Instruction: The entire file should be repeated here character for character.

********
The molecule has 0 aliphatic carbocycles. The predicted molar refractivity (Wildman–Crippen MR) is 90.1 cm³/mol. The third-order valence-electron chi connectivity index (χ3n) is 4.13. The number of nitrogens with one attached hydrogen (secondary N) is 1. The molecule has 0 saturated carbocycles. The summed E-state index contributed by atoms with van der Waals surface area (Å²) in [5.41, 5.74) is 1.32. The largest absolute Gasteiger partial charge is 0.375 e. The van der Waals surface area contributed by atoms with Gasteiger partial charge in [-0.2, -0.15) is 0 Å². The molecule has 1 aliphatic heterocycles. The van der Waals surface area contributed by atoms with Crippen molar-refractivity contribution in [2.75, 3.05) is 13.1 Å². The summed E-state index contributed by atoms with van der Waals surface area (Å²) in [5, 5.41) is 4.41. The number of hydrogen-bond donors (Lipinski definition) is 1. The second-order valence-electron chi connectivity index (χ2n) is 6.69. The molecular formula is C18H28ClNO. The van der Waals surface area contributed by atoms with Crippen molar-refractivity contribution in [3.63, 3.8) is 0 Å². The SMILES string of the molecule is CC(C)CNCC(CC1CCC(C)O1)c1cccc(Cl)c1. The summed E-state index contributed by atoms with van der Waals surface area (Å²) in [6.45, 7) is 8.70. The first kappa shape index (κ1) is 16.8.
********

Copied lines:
The molecule has 0 aliphatic carbocycles. The predicted molar refractivity (Wildman–Crippen MR) is 90.1 cm³/mol. The third-order valence-electron chi connectivity index (χ3n) is 4.13. The number of nitrogens with one attached hydrogen (secondary N) is 1. The molecule has 0 saturated carbocycles. The summed E-state index contributed by atoms with van der Waals surface area (Å²) in [5.41, 5.74) is 1.32. The largest absolute Gasteiger partial charge is 0.375 e. The van der Waals surface area contributed by atoms with Gasteiger partial charge in [-0.2, -0.15) is 0 Å². The molecule has 1 aliphatic heterocycles. The van der Waals surface area contributed by atoms with Crippen molar-refractivity contribution in [2.75, 3.05) is 13.1 Å². The summed E-state index contributed by atoms with van der Waals surface area (Å²) in [5, 5.41) is 4.41. The number of hydrogen-bond donors (Lipinski definition) is 1. The second-order valence-electron chi connectivity index (χ2n) is 6.69. The molecular formula is C18H28ClNO. The van der Waals surface area contributed by atoms with Crippen molar-refractivity contribution in [3.63, 3.8) is 0 Å². The SMILES string of the molecule is CC(C)CNCC(CC1CCC(C)O1)c1cccc(Cl)c1. The summed E-state index contributed by atoms with van der Waals surface area (Å²) in [6.45, 7) is 8.70. The first kappa shape index (κ1) is 16.8.